Walker Evans’s career spread over 46 fitful and prolific years, yet in a scant two, 1935-1936, he produced the singular body of work that came to define him. During that brief time, while working for the Farm Security Administration (previously the U.S. Resettlement Administration) photographing the consequences of the Great Depression, he refined a hybrid style that combined documentation with sly personal comment.
Bill Brandt was the preeminent British photographer of the twentieth century, a founding father of photography’s modernist tradition whose half-century-long career defies neat categorization. This publication presents the photographer’s entire oeuvre, with special emphasis on his investigation of English life in the 1930s and his innovative late.
For over thirty five years, British born Michael Kenna has been looking at landscapes in ways quite out of the ordinary. His mysterious photographs, often made at dawn or in the dark hours of night, concentrate primarily on the interaction between the ephemeral atmospheric conditions of the natural landscape, and human-made structures and sculptural mass.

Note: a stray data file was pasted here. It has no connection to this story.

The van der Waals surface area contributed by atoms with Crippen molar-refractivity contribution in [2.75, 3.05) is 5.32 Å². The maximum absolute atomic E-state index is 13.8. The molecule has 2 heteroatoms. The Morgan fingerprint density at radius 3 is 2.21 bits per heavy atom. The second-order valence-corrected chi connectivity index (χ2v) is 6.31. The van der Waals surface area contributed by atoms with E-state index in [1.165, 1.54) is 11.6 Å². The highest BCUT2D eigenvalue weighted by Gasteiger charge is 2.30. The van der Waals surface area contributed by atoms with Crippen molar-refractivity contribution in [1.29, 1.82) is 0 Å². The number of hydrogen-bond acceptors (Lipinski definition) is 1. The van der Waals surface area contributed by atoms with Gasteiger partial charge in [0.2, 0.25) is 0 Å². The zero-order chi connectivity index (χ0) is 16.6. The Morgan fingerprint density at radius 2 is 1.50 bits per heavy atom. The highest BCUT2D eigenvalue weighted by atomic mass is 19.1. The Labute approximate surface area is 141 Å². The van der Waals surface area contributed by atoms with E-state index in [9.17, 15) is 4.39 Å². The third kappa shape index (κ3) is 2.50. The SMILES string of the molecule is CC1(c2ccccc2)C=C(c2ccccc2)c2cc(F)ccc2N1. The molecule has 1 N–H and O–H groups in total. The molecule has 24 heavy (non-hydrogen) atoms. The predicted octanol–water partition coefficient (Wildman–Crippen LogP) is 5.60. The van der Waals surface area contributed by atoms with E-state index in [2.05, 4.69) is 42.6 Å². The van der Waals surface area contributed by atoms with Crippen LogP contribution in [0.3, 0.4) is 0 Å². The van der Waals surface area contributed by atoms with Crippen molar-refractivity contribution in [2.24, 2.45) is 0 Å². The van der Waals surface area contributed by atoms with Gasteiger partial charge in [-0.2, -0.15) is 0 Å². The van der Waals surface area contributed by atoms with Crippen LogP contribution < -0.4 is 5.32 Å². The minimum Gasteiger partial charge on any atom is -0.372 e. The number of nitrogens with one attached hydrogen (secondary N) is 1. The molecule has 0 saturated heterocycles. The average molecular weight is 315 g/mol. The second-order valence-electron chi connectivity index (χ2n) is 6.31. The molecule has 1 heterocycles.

This collection of 153 color photographs, taken between 1952 and Haas’s death in 1986, ranges in style and subject from depictions of the abstract qualities of flattened cans, torn posters and road markings to the documentation of a crowded Oktoberfest beer hall. Haas was a pioneer and major figure in the field of color photography and one-time president of the famed photo group, Magnum.
William Eggleston’s Guide was the first one-man show of color photographs ever presented at The Museum of Modern Art, New York, and the Museum’s first publication of color photography. The reception was divided and passionate. The book and show unabashedly forced the art world to deal with color photography, a medium scarcely taken seriously at the time, and with the vernacular content of a body of photographs that could have been but definitely weren’t some average American’s Instamatic pictures from the family album.